(2024). 9781135900083, Routledge.
Los Sinverguenzas, C4Trío, and Orozco Jam.
(2024). 9781472412669, Ashgate Publishing.

Afro-Venezuelan musical traditions are most intimately related to the festivals of the "black folk saints" San Juan and St. Benedict the Moor. Specific songs are related to the different stages of their festivals and processions, when the saints start their yearly " paseo" – stroll – through the community.


Sport
The origins of baseball in Venezuela are unclear, although it is known that the sport was being played in the country by the late 19th century. In the early 20th century, North American immigrants who came to Venezuela to work in the nation's oil industry helped to popularize the sport in Venezuela. During the 1930s, baseball's popularity continued to rise in the country, leading to the foundation of the Venezuelan Professional Baseball League (LVBP) in 1945, and the sport would soon become the nation's most popular.

The popularity of baseball in the country makes Venezuela a rarity among its South American neighbors—association football is the dominant sport in the continent. However, football, as well as , are among the more popular sports played in Venezuela. Venezuela hosted the 2012 Basketball World Olympic Qualifying Tournament and the 2013 FIBA Basketball Americas Championship, which took place in the Poliedro de Caracas.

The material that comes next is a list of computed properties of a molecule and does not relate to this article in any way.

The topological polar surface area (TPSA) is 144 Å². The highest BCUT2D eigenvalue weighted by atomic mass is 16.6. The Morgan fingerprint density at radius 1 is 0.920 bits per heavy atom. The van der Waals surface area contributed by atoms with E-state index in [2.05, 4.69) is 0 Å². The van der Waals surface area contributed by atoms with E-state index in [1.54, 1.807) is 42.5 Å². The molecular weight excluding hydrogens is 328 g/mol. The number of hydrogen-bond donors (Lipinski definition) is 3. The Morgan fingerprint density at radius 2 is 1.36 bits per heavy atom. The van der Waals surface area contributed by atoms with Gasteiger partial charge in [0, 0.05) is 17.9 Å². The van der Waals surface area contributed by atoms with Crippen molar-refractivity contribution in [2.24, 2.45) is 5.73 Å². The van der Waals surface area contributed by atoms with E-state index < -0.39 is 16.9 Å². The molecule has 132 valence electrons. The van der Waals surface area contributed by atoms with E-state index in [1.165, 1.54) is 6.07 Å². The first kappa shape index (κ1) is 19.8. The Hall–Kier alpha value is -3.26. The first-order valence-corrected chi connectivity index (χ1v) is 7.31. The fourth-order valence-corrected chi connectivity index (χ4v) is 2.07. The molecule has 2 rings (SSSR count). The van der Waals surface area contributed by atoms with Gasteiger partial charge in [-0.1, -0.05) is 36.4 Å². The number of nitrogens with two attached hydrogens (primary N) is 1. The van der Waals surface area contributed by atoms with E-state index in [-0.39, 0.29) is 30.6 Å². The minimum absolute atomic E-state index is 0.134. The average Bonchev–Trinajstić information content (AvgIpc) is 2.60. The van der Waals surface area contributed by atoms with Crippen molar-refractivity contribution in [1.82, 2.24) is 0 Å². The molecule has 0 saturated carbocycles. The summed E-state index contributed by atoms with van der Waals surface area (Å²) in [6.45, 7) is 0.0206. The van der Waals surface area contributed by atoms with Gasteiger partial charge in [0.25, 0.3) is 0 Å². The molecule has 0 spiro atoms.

Although not as popular in Venezuela as the rest of South America, football, spearheaded by the Venezuela national football team is gaining popularity as well. The sport is also noted for having an increased focus during the World Cup. Venezuela is scheduled to host the Copa América every 40 years.

Venezuela is also home to former Formula 1 driver, . Maldonado has increased the reception of Formula 1 in Venezuela, helping to popularize the sport in the country.

, popularly known as the "Vinotinto"|257x257px]]In the 2012 Summer Olympics, Rubén Limardo won a gold medal in fencing.

In the Winter Sports, had represented the country since 2008 in Nordic Skiing, the first South American skier to compete in a FIS Cross Country Ski World Cup on Düsseldorf 2009.


Cuisine

See also
  • Index of Venezuela-related articles
  • Outline of Venezuela
  • Crime in Venezuela
  • Operation Gideon (2020)


Bibliography
Articles

Books

Talks and interviews


External links